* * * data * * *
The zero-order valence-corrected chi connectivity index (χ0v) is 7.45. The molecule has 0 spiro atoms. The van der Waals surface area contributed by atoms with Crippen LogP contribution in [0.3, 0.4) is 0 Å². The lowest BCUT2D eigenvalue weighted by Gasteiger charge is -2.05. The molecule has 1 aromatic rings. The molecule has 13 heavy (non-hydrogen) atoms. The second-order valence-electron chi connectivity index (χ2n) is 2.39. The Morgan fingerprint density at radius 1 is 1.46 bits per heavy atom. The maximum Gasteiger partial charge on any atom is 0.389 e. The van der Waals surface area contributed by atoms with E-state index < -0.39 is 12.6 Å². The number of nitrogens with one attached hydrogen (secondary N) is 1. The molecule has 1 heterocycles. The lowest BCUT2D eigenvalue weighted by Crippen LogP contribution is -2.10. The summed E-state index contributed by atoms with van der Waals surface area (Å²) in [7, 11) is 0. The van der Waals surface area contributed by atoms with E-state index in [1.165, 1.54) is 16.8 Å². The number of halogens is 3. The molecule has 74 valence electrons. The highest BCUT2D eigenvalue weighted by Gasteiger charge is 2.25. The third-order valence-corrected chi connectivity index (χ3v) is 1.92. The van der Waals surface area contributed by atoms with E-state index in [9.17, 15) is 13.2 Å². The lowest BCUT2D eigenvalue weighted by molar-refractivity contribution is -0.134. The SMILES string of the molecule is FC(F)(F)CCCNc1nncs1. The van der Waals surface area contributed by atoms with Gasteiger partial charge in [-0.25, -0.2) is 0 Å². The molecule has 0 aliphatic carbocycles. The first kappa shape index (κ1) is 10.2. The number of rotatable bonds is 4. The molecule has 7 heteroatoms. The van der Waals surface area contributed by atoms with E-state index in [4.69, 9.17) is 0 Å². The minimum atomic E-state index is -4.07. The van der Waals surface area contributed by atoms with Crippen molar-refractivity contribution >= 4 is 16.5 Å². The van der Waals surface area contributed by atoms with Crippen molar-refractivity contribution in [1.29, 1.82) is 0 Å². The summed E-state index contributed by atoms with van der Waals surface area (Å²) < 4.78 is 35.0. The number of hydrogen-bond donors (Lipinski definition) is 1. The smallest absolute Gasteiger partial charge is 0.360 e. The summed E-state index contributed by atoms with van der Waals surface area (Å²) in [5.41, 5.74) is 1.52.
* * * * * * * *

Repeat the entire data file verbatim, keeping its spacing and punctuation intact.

The zero-order valence-corrected chi connectivity index (χ0v) is 7.45. The molecule has 0 spiro atoms. The van der Waals surface area contributed by atoms with Crippen LogP contribution in [0.3, 0.4) is 0 Å². The lowest BCUT2D eigenvalue weighted by Gasteiger charge is -2.05. The molecule has 1 aromatic rings. The molecule has 13 heavy (non-hydrogen) atoms. The second-order valence-electron chi connectivity index (χ2n) is 2.39. The Morgan fingerprint density at radius 1 is 1.46 bits per heavy atom. The maximum Gasteiger partial charge on any atom is 0.389 e. The van der Waals surface area contributed by atoms with E-state index < -0.39 is 12.6 Å². The number of nitrogens with one attached hydrogen (secondary N) is 1. The molecule has 1 heterocycles. The lowest BCUT2D eigenvalue weighted by Crippen LogP contribution is -2.10. The summed E-state index contributed by atoms with van der Waals surface area (Å²) in [7, 11) is 0. The van der Waals surface area contributed by atoms with E-state index in [1.165, 1.54) is 16.8 Å². The number of halogens is 3. The molecule has 74 valence electrons. The highest BCUT2D eigenvalue weighted by Gasteiger charge is 2.25. The third-order valence-corrected chi connectivity index (χ3v) is 1.92. The van der Waals surface area contributed by atoms with E-state index in [9.17, 15) is 13.2 Å². The lowest BCUT2D eigenvalue weighted by molar-refractivity contribution is -0.134. The SMILES string of the molecule is FC(F)(F)CCCNc1nncs1. The van der Waals surface area contributed by atoms with Gasteiger partial charge in [-0.25, -0.2) is 0 Å². The molecule has 0 aliphatic carbocycles. The first kappa shape index (κ1) is 10.2. The number of rotatable bonds is 4. The molecule has 7 heteroatoms. The van der Waals surface area contributed by atoms with E-state index in [4.69, 9.17) is 0 Å². The minimum atomic E-state index is -4.07. The van der Waals surface area contributed by atoms with Crippen molar-refractivity contribution >= 4 is 16.5 Å². The van der Waals surface area contributed by atoms with Crippen molar-refractivity contribution in [1.29, 1.82) is 0 Å². The summed E-state index contributed by atoms with van der Waals surface area (Å²) < 4.78 is 35.0. The number of hydrogen-bond donors (Lipinski definition) is 1. The smallest absolute Gasteiger partial charge is 0.360 e. The summed E-state index contributed by atoms with van der Waals surface area (Å²) in [5.41, 5.74) is 1.52.